About Mafia Exposed
Mafia Exposed takes you to key locations that mark events in the history of the Sicilian Mafia as it has developed since the mid-19th century. It offers brief glimpses of the malavita that thrives in dark alleys hidden from the bright Mediterranean sun.
The provocative nature of this blog is not a condemnation of the great people of Sicily. On the contrary, it is written in a spirit of solidarity with the brave individuals--private citizens and police agents alike--who make up the burgeoning anti-mafia movement.
The aim is to demystify and strip away the romance of the Cosa Nostra, an institutional phenomenon better perceived as “mafias,” separate but collaborative crime “families” that control discrete regions of the island.
Travelers come to Sicily for its endless pleasures of superb beaches, ancient temples, baroque villages, abundant cuisine and generous hospitality. But beyond the occasional instance of petty street crime, the visitor rarely gets a peek at the tragic undercurrent of victimization.
Small businesses are still extorted on schedule, local bosses still deliver votes to politicians who control public funds, and the murders of warring mafiosi continue on a monthly basis.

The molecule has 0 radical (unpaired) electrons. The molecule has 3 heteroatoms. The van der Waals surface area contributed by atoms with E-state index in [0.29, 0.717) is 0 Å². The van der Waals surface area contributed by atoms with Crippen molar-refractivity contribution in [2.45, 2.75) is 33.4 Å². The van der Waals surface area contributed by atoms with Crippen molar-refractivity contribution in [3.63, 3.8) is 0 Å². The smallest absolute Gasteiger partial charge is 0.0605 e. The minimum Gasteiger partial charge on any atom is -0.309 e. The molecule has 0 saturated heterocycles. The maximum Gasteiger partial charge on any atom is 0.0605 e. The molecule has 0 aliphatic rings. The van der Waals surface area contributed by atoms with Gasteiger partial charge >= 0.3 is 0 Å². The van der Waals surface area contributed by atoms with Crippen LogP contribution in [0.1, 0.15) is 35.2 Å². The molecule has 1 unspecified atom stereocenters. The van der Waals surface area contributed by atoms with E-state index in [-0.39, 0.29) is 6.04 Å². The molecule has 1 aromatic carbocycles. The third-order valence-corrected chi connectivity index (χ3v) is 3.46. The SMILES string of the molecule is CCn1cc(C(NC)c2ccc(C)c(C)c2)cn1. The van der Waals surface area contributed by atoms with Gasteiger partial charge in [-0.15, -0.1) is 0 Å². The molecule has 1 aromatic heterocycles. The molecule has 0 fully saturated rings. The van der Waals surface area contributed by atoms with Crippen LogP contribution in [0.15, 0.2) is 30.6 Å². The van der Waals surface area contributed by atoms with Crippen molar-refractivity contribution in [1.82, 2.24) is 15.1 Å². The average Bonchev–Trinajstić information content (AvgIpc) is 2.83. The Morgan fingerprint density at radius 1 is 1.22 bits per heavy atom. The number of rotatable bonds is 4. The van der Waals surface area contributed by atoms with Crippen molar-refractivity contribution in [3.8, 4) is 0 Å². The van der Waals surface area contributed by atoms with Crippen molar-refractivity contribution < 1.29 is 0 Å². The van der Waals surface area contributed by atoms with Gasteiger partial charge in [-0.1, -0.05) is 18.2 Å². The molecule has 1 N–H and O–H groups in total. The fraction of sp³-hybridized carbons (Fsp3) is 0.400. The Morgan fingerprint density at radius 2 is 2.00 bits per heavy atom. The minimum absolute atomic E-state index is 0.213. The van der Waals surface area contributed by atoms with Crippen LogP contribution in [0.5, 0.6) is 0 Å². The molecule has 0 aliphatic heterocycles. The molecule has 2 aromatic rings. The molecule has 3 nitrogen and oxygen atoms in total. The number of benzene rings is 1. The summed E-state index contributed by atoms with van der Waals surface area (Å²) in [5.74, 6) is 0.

Why? Much of the Cosa Nostra’s dominance of the international rackets has slipped away to mainland Italian mafias and foreign traffickers. High-level arrests in Sicily, the U.S. and Canada have broken up its all-powerful “octopus” of global influence. This has resulted in a return to more traditional methods of maintaining power.
Drawing on investigative footwork and the vast literature of Mafia scholarship, this blog concentrates on the western half of Sicily, from the early days of rural exploitation around Corleone to Mussolini’s fascism, the sack of Palermo, and the “excellent cadavers” era of high-profile assassinations.
An emphasis is placed on the chronology of deaths and massacres, timed to coincide with anniversaries observed by victims’ families and activists. The list is not complete, however, and time constraints--or lack of a photograph--dictate what is posted.
Most of the locations are identified, but discretion restricts the whereabouts of private residences and other sensitive hot spots. What was once the villa of a powerful crime boss is now likely the home of lawful citizens. Or perhaps not. While photos of tombs may appear lurid to some, graveside images are ubiquitous in the Italian press and are here regarded, respectfully, as legitimate artifacts.
Readers’ comments are warmly invited, including those that correct erroneous information (much of the subject matter herein is hotly debated by Mafia researchers). Comments are reviewed before being posted. Remarks that glorify the Mafia are ignored. Threats will be investigated and prosecuted.